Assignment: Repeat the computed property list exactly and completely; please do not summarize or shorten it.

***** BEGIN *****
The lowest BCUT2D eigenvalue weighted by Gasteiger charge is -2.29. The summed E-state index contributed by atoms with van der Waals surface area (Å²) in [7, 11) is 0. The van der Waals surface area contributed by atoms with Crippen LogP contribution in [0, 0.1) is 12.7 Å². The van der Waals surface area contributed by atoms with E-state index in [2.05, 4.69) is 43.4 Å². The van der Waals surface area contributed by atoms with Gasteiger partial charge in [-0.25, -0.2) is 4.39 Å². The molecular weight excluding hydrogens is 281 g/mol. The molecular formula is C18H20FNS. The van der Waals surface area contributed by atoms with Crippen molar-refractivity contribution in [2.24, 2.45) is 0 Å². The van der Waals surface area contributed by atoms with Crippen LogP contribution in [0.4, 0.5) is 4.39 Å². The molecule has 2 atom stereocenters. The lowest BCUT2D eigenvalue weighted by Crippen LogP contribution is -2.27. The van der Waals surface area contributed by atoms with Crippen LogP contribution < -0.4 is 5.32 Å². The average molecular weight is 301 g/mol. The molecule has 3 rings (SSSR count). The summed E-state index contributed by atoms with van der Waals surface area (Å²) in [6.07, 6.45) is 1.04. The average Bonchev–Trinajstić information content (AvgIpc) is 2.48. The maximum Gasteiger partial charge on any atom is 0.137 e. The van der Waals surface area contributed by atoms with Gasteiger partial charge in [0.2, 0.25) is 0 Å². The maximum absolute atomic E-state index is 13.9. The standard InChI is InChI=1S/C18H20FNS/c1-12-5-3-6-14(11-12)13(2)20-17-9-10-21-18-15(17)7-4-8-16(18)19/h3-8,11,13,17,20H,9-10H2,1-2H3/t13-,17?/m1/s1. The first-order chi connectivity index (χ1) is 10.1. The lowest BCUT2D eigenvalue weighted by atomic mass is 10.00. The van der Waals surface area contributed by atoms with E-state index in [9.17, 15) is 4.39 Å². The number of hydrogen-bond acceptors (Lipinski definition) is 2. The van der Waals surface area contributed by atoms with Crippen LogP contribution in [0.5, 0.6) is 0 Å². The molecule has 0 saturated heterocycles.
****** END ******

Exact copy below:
The lowest BCUT2D eigenvalue weighted by Gasteiger charge is -2.29. The summed E-state index contributed by atoms with van der Waals surface area (Å²) in [7, 11) is 0. The van der Waals surface area contributed by atoms with Crippen LogP contribution in [0, 0.1) is 12.7 Å². The van der Waals surface area contributed by atoms with E-state index in [2.05, 4.69) is 43.4 Å². The van der Waals surface area contributed by atoms with Gasteiger partial charge in [-0.25, -0.2) is 4.39 Å². The molecular weight excluding hydrogens is 281 g/mol. The molecular formula is C18H20FNS. The van der Waals surface area contributed by atoms with Crippen molar-refractivity contribution in [2.24, 2.45) is 0 Å². The van der Waals surface area contributed by atoms with Crippen LogP contribution in [0.4, 0.5) is 4.39 Å². The molecule has 2 atom stereocenters. The lowest BCUT2D eigenvalue weighted by Crippen LogP contribution is -2.27. The van der Waals surface area contributed by atoms with Crippen LogP contribution < -0.4 is 5.32 Å². The average molecular weight is 301 g/mol. The molecule has 3 rings (SSSR count). The summed E-state index contributed by atoms with van der Waals surface area (Å²) in [6.07, 6.45) is 1.04. The average Bonchev–Trinajstić information content (AvgIpc) is 2.48. The maximum Gasteiger partial charge on any atom is 0.137 e. The van der Waals surface area contributed by atoms with Gasteiger partial charge in [0.2, 0.25) is 0 Å². The maximum absolute atomic E-state index is 13.9. The standard InChI is InChI=1S/C18H20FNS/c1-12-5-3-6-14(11-12)13(2)20-17-9-10-21-18-15(17)7-4-8-16(18)19/h3-8,11,13,17,20H,9-10H2,1-2H3/t13-,17?/m1/s1. The first-order chi connectivity index (χ1) is 10.1. The lowest BCUT2D eigenvalue weighted by atomic mass is 10.00. The van der Waals surface area contributed by atoms with E-state index in [9.17, 15) is 4.39 Å². The number of hydrogen-bond acceptors (Lipinski definition) is 2. The van der Waals surface area contributed by atoms with Crippen LogP contribution in [0.5, 0.6) is 0 Å². The molecule has 0 saturated heterocycles.